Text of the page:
4. Seek Collaboration, Not Perfection

    Instead of trying to “fake it till you make it,” focus on collaborating with your colleagues. Be open about what you’re struggling with, and ask for guidance when needed. People generally appreciate team members who are eager to learn and work together, rather than those who pretend to know it all. Ask questions like, “Where can I find more info about how these two project integrate?”

  5. Patience and Growth Mindset

    Proficiency in a new tech stack won’t be quick. In any worthwhile venture, the more you learn the more you realize how much more you don’t know. Understand that this growth takes time. Having a growth mindset means recognizing that challenges and setbacks are part of the learning journey. It’s about embracing the process and maintaining a positive attitude towards learning and development.

  6. Remember Your Potential

    Lastly, remember that your journey and experience have led you to this point for a reason. You’ve already demonstrated your ability to learn and adapt in the past.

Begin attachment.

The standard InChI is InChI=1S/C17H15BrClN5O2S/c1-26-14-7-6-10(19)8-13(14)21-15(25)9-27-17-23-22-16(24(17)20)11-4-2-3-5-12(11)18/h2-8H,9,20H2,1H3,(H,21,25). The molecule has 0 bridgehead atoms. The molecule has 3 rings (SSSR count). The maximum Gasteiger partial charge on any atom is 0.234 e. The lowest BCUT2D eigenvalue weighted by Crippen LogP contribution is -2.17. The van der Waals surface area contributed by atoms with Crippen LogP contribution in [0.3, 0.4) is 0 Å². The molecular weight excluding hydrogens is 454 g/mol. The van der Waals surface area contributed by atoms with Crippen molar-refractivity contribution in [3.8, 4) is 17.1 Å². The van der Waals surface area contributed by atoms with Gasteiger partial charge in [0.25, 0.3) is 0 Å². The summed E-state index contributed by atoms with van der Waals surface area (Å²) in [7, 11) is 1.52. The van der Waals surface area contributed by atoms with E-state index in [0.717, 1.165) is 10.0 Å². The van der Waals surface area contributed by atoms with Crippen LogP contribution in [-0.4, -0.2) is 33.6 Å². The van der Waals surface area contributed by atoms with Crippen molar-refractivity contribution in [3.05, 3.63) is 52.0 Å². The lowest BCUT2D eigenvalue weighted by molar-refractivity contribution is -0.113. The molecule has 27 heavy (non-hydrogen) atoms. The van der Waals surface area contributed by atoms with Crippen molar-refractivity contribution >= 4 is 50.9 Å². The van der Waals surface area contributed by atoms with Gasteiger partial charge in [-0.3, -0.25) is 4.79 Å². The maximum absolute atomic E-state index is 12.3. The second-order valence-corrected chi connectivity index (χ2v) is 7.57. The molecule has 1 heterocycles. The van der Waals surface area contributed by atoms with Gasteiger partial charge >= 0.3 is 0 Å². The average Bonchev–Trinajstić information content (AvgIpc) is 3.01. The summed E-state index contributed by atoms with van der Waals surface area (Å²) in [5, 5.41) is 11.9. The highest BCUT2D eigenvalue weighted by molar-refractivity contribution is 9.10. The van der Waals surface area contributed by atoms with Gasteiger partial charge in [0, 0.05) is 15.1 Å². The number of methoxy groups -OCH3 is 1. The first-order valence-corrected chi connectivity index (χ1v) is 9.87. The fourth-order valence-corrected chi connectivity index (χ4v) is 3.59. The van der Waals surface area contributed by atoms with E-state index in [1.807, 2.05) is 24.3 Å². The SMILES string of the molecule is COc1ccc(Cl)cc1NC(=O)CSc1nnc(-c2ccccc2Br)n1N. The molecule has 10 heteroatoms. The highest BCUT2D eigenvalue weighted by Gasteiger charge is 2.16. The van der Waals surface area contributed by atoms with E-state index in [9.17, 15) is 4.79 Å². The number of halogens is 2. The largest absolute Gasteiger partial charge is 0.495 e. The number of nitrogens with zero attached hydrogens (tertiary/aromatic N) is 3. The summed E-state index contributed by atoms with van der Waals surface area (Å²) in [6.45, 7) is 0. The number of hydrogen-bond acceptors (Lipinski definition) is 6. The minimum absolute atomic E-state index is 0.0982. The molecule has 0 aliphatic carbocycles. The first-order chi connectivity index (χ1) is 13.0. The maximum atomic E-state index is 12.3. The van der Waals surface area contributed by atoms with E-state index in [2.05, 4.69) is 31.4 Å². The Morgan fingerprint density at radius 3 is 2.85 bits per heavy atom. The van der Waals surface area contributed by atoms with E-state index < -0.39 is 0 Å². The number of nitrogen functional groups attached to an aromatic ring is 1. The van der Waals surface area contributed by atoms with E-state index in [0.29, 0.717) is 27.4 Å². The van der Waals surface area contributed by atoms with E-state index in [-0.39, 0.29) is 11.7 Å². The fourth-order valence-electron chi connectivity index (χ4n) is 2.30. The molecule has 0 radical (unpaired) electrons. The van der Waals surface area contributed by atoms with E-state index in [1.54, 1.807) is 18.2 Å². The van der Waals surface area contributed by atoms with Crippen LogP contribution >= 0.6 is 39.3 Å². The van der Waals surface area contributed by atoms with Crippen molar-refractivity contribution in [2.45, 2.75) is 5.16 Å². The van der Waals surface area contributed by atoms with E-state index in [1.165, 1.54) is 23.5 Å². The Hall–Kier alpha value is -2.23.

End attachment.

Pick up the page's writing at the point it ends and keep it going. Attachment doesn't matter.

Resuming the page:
I firmly believe that you can grow into a role as long as you have the right mindset and motivation.


The original poster’s experiences resonate with many who have undergone similar transitions. Adapting to new tech stacks can be overwhelming, but it’s also an opportunity for tremendous growth. By embracing challenges, communicating openly, and maintaining a growth mindset, you’ll likely find yourself navigating the complexities of your new role with confidence. You have the potential to flourish if you can change your mindset.